Martin Heidegger (“Being and Time”) often reads like a parody of philosophy. The first 35 pages are replete with repetitive (in my opinion) insistences that before you can analyze reality in any sense you must apprehend the being-ness of being there in the radical sense of existential being, which everybody else has failed to do.
I consider the idea that Heidegger may be a massive fraud. I think it’s a possibility. He is very, very esteemed in the world of cool philosophy geeks, but it is quite possible that they are entranced by Heidegger’s incomprehensibility being confused for “mystique”, combined with the language that is almost poetically inane. “The being of being is the beingness of not-being authentically in a non-thematic ontological context that cannot be known.” Ok. I made that up– but it’s close.
It is quite possible that he has hit upon something that everybody already knows in a certain valid sense and has taken to describing it as if it is hidden from everyone else and must be revealed to them. Don’t you see that we are all breathing?! We’re all sucking air in and out of our lungs! This has profound implications for all of life. Read him long enough and you begin to think about your breathing. Maybe you try breathing differently. Two exhales for every inhale. Try breathing through one nostril at a time. What if I stop breathing? By golly, he’s right: breathing is incredibly important. We all need to think about breathing.
He is his own best argument for Wittgenstein’s argument that the world is comprised entirely of facts. What we believe to be reality is always and only a construct of the language we use to express our experience of it. How does Heidegger know that everyone else does not know what he knows about being? He offers no explanation. He only knows the language that others have used to describe time and existence and phenomena but he really has no explanation of how he can possibly know that the way this language is used is inadequate to explain the authentic meaning of being.
He seems at times to assume we have a reason for believing there are others in the world, yet I have not seen the slightest discussion of the senses through which we experience others, and the world itself. He seems to insist that we cannot really know if they have a real existence outside of our imagination, just as he doesn’t seem to be concerned about how time can be explained if we only barely understand the meaning of our own “being there” or Dasein. Is time linear? Is time atomic? Is time continuous? I’m at page 113. I’ll let you know if I find an answer.
According to Heidegger, Western Philosophy has it all wrong because it has skipped the most essential truth which is that “being” itself, or “being there”, or “Dasein”, is the proper subject of philosophy and has been almost entirely ignored, at least, since the Greeks. He is going to rescue us from this terrible omission. Get out of your car, burn your records and books, change your diet and haircut: we have no way to experience the world. Being there.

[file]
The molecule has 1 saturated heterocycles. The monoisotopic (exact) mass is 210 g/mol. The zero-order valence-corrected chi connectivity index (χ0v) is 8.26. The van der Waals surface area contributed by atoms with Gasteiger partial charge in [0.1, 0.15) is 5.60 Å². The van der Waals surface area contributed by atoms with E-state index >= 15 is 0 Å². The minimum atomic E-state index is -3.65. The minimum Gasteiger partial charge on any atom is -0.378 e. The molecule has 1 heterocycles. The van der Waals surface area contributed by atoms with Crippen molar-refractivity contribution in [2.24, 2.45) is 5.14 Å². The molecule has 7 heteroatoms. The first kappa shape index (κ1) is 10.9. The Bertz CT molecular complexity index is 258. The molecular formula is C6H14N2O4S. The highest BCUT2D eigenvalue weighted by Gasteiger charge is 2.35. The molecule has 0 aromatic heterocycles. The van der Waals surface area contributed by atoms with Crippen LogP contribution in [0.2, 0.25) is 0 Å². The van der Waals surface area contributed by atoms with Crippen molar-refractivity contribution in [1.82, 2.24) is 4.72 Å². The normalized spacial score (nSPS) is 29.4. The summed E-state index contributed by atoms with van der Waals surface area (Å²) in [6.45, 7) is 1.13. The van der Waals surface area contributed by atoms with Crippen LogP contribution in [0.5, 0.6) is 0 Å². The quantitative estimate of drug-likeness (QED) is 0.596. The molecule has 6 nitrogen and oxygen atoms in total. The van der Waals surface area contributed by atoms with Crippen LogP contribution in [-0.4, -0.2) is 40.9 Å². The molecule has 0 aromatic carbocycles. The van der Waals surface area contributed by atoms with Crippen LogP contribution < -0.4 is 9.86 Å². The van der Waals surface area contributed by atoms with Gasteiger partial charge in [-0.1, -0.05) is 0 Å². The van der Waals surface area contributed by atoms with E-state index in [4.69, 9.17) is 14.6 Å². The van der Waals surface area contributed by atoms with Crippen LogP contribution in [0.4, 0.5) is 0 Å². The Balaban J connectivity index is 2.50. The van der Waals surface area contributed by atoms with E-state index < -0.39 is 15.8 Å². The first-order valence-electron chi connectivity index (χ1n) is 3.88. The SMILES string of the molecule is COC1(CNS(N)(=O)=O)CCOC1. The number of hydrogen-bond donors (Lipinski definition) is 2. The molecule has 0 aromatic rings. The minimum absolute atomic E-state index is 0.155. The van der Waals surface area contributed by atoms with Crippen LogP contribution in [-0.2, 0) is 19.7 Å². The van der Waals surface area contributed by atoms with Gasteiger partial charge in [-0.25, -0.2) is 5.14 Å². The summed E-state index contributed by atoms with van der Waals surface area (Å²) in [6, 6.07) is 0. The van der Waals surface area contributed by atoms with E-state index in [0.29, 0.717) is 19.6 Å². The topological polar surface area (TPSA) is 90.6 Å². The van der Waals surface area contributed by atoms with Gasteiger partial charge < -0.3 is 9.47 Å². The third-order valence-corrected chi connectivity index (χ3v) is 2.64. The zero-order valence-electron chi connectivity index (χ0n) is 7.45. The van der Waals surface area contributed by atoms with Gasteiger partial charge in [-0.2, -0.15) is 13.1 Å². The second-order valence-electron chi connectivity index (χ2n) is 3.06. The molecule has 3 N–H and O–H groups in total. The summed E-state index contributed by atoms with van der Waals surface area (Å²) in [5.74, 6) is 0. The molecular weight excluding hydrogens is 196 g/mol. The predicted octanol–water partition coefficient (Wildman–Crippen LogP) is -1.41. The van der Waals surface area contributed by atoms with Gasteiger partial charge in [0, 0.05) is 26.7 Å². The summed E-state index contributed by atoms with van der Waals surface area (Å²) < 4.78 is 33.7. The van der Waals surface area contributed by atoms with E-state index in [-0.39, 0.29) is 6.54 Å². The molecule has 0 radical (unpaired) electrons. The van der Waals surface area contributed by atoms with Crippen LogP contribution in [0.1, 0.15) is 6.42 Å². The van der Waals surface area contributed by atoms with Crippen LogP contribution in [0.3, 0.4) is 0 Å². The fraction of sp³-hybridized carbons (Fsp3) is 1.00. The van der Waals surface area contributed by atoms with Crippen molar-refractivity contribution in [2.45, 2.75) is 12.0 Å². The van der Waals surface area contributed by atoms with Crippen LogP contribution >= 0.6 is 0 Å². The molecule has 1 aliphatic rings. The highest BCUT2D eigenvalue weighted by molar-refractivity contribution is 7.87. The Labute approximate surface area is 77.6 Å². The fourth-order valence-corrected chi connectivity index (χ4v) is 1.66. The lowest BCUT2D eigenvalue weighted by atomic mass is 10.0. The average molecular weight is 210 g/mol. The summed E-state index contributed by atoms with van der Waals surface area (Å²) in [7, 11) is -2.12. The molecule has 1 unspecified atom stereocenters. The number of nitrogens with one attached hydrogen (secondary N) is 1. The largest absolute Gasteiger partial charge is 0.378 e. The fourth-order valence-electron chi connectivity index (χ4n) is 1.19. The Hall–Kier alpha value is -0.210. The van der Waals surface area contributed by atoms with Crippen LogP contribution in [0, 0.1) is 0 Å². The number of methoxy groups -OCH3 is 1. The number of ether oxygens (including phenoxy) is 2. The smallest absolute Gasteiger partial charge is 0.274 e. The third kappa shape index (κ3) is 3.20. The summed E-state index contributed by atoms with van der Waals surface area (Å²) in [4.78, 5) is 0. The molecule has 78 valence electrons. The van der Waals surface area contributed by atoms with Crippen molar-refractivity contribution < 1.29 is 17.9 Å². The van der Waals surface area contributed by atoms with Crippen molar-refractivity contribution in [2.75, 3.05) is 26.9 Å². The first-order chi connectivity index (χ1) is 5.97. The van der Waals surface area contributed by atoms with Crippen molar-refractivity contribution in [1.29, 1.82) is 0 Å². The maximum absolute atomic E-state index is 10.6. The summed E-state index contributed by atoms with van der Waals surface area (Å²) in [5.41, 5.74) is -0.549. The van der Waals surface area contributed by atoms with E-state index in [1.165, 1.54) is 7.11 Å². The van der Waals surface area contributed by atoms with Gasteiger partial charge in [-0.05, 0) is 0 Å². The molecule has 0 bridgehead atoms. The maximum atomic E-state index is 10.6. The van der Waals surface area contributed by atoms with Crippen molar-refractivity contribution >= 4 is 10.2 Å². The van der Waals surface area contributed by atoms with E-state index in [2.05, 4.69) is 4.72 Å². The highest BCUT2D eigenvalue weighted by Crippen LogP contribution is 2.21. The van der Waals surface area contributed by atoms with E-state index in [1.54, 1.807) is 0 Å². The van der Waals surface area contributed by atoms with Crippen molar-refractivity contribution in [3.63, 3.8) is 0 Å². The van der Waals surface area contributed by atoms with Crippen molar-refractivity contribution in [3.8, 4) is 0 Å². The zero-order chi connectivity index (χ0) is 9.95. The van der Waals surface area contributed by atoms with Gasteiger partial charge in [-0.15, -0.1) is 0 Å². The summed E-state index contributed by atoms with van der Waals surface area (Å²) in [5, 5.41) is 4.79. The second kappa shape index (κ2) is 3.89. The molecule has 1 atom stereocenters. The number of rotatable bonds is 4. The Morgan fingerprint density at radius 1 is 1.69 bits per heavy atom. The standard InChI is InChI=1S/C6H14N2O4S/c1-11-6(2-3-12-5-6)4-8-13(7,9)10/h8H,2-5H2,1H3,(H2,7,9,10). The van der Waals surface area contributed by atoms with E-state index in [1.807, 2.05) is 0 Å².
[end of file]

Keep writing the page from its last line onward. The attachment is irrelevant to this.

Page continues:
Let’s get this out of the way right from the start: Heidegger believes that Western Philosophy has forgotten the essential character of “Dasein” but what it is it has forgotten, he can’t seem to remember.
There it is. I summed up Heidegger that way at Trinity Christian College 45 years ago and I stand by it.
What prompted this reflection is my reckless urge to revisit “Being and Time” now that I have experienced a lot more of both. I am in my 60’s and haven’t looked at this book since I was in a philosophy course taught by Dr. John Roose at Trinity Christian College in Palos Heights, Illinois, back in 1973. It is the only course I ever took anywhere which I did not complete, and for which I received an “F”. It wasn’t the difficulty: “Contemporary Philosophy” taught by Dr. Vrieze was far more challenging– and satisfying– and of course I did well in it. I still remember a considerable chunk of that course, on Paul Feyerabend, Imre Lakatos, Karl Popper, Ludwig Wittgenstein, and others. Feyerabend was the first philosopher I read that convinced me that it actually was possible for 2 x 2 to not equal 4. And Karl Popper’s discussions of paradigms is still very useful to me.
But here’s a line from Martin Heidegger that I think you might find as amusing as I do (from “Being and Time”, translated by Joan Stambaugh, page 35):
Because phenomenon in the phenomenological understanding is always just what constitutes being, and furthermore because being is always the being of beings , we must first of all bring beings themselves forward in the right way, if we are to have any prospect of exposing being.
In regard to Kant, one question that remains: if we can never know a thing in itself– only our empirical experience of that object– does it matter? If we can never know the thing in itself, then, really, does it even exist? And so if Heidegger insists that we don’t apprehend Dasein– being itself– does it even exist? More critically, does it matter? Heidegger seems to believe that we can encounter Dasein if we cast off our archaic beliefs. This makes him a superman, since he is the only one who knows about Dasein and he is here to enlighten us. (In fairness, he does credit some other philosophers– even Kant– with having a diminished idea of Dasein). But again, given his explanations of how we are ignorant of the decisive importance of Dasein, how can he possibly know anything about others’ experience of it?
All this so far and I haven’t even mentioned that Heidegger was a Nazi.